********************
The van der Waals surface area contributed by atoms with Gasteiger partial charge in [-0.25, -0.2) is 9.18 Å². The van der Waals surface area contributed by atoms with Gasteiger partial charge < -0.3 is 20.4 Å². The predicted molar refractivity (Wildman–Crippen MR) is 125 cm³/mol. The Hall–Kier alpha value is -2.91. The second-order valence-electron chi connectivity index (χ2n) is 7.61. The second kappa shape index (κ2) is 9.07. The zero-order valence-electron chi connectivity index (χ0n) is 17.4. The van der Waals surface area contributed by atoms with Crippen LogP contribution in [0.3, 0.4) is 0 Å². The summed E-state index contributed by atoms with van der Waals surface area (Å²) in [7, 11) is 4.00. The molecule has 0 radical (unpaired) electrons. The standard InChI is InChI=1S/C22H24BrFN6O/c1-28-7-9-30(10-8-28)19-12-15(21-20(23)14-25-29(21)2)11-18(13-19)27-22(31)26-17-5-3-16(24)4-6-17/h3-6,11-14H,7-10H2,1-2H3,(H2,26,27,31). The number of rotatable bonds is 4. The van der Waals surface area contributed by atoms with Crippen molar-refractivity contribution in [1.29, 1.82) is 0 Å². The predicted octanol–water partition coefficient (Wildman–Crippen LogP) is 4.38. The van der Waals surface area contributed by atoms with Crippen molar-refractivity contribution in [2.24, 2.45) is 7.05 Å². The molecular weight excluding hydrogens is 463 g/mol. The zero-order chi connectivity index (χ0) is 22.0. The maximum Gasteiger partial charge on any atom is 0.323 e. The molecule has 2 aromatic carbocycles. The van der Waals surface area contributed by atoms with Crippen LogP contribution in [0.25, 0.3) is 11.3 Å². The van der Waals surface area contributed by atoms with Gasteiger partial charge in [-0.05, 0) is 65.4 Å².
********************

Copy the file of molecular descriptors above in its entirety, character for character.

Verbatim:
The van der Waals surface area contributed by atoms with Gasteiger partial charge in [-0.25, -0.2) is 9.18 Å². The van der Waals surface area contributed by atoms with Gasteiger partial charge < -0.3 is 20.4 Å². The predicted molar refractivity (Wildman–Crippen MR) is 125 cm³/mol. The Hall–Kier alpha value is -2.91. The second-order valence-electron chi connectivity index (χ2n) is 7.61. The second kappa shape index (κ2) is 9.07. The zero-order valence-electron chi connectivity index (χ0n) is 17.4. The van der Waals surface area contributed by atoms with Crippen LogP contribution in [0.3, 0.4) is 0 Å². The summed E-state index contributed by atoms with van der Waals surface area (Å²) in [7, 11) is 4.00. The molecule has 0 radical (unpaired) electrons. The standard InChI is InChI=1S/C22H24BrFN6O/c1-28-7-9-30(10-8-28)19-12-15(21-20(23)14-25-29(21)2)11-18(13-19)27-22(31)26-17-5-3-16(24)4-6-17/h3-6,11-14H,7-10H2,1-2H3,(H2,26,27,31). The number of rotatable bonds is 4. The van der Waals surface area contributed by atoms with Crippen molar-refractivity contribution in [1.29, 1.82) is 0 Å². The predicted octanol–water partition coefficient (Wildman–Crippen LogP) is 4.38. The van der Waals surface area contributed by atoms with Crippen molar-refractivity contribution in [2.24, 2.45) is 7.05 Å². The molecular weight excluding hydrogens is 463 g/mol. The zero-order chi connectivity index (χ0) is 22.0. The maximum Gasteiger partial charge on any atom is 0.323 e. The molecule has 2 aromatic carbocycles. The van der Waals surface area contributed by atoms with Crippen LogP contribution in [0.25, 0.3) is 11.3 Å². The van der Waals surface area contributed by atoms with Gasteiger partial charge in [-0.05, 0) is 65.4 Å².